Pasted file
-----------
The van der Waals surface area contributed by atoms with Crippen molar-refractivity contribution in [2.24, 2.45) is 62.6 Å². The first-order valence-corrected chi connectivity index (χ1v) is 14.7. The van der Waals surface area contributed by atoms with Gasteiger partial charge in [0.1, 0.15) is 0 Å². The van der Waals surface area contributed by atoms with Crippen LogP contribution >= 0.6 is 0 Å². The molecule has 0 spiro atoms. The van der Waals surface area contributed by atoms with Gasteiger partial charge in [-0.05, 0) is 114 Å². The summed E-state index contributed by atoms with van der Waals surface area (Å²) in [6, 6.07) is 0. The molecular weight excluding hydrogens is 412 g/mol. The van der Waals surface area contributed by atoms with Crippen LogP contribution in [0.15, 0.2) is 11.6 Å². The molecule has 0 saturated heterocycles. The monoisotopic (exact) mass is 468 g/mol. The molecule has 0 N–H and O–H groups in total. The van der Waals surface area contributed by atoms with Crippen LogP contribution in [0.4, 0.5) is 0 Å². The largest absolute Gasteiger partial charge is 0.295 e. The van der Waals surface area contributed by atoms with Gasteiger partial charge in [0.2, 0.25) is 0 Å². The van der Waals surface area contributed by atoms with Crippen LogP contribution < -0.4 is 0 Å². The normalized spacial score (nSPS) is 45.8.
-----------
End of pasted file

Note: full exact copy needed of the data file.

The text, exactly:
The van der Waals surface area contributed by atoms with Crippen molar-refractivity contribution in [2.24, 2.45) is 62.6 Å². The first-order valence-corrected chi connectivity index (χ1v) is 14.7. The van der Waals surface area contributed by atoms with Gasteiger partial charge in [0.1, 0.15) is 0 Å². The van der Waals surface area contributed by atoms with Crippen LogP contribution >= 0.6 is 0 Å². The molecule has 0 spiro atoms. The van der Waals surface area contributed by atoms with Gasteiger partial charge in [-0.05, 0) is 114 Å². The summed E-state index contributed by atoms with van der Waals surface area (Å²) in [6, 6.07) is 0. The molecular weight excluding hydrogens is 412 g/mol. The van der Waals surface area contributed by atoms with Crippen LogP contribution in [0.15, 0.2) is 11.6 Å². The molecule has 0 saturated heterocycles. The monoisotopic (exact) mass is 468 g/mol. The molecule has 0 N–H and O–H groups in total. The van der Waals surface area contributed by atoms with Crippen LogP contribution in [0.4, 0.5) is 0 Å². The largest absolute Gasteiger partial charge is 0.295 e. The van der Waals surface area contributed by atoms with Gasteiger partial charge in [0.2, 0.25) is 0 Å². The van der Waals surface area contributed by atoms with Crippen LogP contribution < -0.4 is 0 Å². The normalized spacial score (nSPS) is 45.8.